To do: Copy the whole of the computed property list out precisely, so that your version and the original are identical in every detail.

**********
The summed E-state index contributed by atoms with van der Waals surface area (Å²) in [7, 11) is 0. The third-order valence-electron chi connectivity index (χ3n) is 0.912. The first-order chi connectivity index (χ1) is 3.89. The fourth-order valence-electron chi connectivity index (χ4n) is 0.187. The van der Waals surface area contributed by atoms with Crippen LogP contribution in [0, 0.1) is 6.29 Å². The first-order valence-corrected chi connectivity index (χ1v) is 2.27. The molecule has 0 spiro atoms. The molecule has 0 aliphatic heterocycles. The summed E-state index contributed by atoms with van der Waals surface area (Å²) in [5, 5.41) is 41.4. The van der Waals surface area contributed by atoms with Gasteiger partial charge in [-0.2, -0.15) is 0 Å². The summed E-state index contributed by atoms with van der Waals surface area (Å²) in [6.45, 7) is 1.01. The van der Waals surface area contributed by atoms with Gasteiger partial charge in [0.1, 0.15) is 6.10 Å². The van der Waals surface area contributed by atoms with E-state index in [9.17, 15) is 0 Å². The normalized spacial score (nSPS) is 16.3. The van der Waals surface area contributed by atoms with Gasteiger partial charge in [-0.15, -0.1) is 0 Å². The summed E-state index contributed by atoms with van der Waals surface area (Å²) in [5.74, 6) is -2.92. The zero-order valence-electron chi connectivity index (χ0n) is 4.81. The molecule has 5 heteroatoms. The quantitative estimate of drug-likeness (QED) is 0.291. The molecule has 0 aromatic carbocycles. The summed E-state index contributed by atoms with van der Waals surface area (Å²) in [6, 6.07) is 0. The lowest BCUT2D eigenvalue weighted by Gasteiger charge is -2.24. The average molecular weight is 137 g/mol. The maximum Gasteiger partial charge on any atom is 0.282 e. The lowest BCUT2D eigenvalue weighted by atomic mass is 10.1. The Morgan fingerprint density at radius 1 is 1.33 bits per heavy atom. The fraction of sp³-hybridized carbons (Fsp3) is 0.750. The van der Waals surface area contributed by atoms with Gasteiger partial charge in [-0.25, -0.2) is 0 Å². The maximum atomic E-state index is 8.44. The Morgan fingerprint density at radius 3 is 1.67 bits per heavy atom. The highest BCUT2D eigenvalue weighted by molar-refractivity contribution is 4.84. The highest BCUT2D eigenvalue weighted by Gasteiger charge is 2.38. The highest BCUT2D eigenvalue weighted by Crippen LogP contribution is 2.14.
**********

The summed E-state index contributed by atoms with van der Waals surface area (Å²) in [7, 11) is 0. The third-order valence-electron chi connectivity index (χ3n) is 0.912. The first-order chi connectivity index (χ1) is 3.89. The fourth-order valence-electron chi connectivity index (χ4n) is 0.187. The van der Waals surface area contributed by atoms with Crippen LogP contribution in [0, 0.1) is 6.29 Å². The first-order valence-corrected chi connectivity index (χ1v) is 2.27. The molecule has 0 spiro atoms. The molecule has 0 aliphatic heterocycles. The summed E-state index contributed by atoms with van der Waals surface area (Å²) in [5, 5.41) is 41.4. The van der Waals surface area contributed by atoms with Gasteiger partial charge in [-0.2, -0.15) is 0 Å². The summed E-state index contributed by atoms with van der Waals surface area (Å²) in [6.45, 7) is 1.01. The van der Waals surface area contributed by atoms with Gasteiger partial charge in [0.1, 0.15) is 6.10 Å². The van der Waals surface area contributed by atoms with E-state index in [9.17, 15) is 0 Å². The normalized spacial score (nSPS) is 16.3. The van der Waals surface area contributed by atoms with Gasteiger partial charge in [-0.15, -0.1) is 0 Å². The summed E-state index contributed by atoms with van der Waals surface area (Å²) in [5.74, 6) is -2.92. The zero-order valence-electron chi connectivity index (χ0n) is 4.81. The molecule has 5 heteroatoms. The quantitative estimate of drug-likeness (QED) is 0.291. The molecule has 0 aromatic carbocycles. The summed E-state index contributed by atoms with van der Waals surface area (Å²) in [6, 6.07) is 0. The lowest BCUT2D eigenvalue weighted by Gasteiger charge is -2.24. The average molecular weight is 137 g/mol. The maximum Gasteiger partial charge on any atom is 0.282 e. The lowest BCUT2D eigenvalue weighted by atomic mass is 10.1. The Morgan fingerprint density at radius 1 is 1.33 bits per heavy atom. The fraction of sp³-hybridized carbons (Fsp3) is 0.750. The van der Waals surface area contributed by atoms with Gasteiger partial charge in [-0.25, -0.2) is 0 Å². The maximum atomic E-state index is 8.44. The Morgan fingerprint density at radius 3 is 1.67 bits per heavy atom. The highest BCUT2D eigenvalue weighted by molar-refractivity contribution is 4.84. The highest BCUT2D eigenvalue weighted by Gasteiger charge is 2.38. The highest BCUT2D eigenvalue weighted by Crippen LogP contribution is 2.14.